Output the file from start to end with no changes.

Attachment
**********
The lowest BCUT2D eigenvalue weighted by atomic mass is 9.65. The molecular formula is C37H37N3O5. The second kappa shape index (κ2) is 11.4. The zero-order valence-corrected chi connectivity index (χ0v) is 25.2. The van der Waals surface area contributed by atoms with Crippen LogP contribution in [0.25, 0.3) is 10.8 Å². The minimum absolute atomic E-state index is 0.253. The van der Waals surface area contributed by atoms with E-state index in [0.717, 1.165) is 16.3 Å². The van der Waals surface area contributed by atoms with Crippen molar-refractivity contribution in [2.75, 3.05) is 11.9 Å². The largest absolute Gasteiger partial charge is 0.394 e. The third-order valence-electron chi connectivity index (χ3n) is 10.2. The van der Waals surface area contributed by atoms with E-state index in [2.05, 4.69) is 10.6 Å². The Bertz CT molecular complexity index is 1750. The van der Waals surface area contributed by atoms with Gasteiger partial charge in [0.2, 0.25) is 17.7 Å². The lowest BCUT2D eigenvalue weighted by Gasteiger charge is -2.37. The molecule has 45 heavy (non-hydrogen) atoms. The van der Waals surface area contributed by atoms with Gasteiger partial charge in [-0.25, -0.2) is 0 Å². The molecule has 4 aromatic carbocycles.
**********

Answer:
The lowest BCUT2D eigenvalue weighted by atomic mass is 9.65. The molecular formula is C37H37N3O5. The second kappa shape index (κ2) is 11.4. The zero-order valence-corrected chi connectivity index (χ0v) is 25.2. The van der Waals surface area contributed by atoms with Crippen LogP contribution in [0.25, 0.3) is 10.8 Å². The minimum absolute atomic E-state index is 0.253. The van der Waals surface area contributed by atoms with E-state index in [0.717, 1.165) is 16.3 Å². The van der Waals surface area contributed by atoms with Crippen molar-refractivity contribution in [2.75, 3.05) is 11.9 Å². The largest absolute Gasteiger partial charge is 0.394 e. The third-order valence-electron chi connectivity index (χ3n) is 10.2. The van der Waals surface area contributed by atoms with E-state index in [2.05, 4.69) is 10.6 Å². The Bertz CT molecular complexity index is 1750. The van der Waals surface area contributed by atoms with Gasteiger partial charge in [0.2, 0.25) is 17.7 Å². The lowest BCUT2D eigenvalue weighted by Gasteiger charge is -2.37. The molecule has 45 heavy (non-hydrogen) atoms. The van der Waals surface area contributed by atoms with Gasteiger partial charge in [-0.25, -0.2) is 0 Å². The molecule has 4 aromatic carbocycles.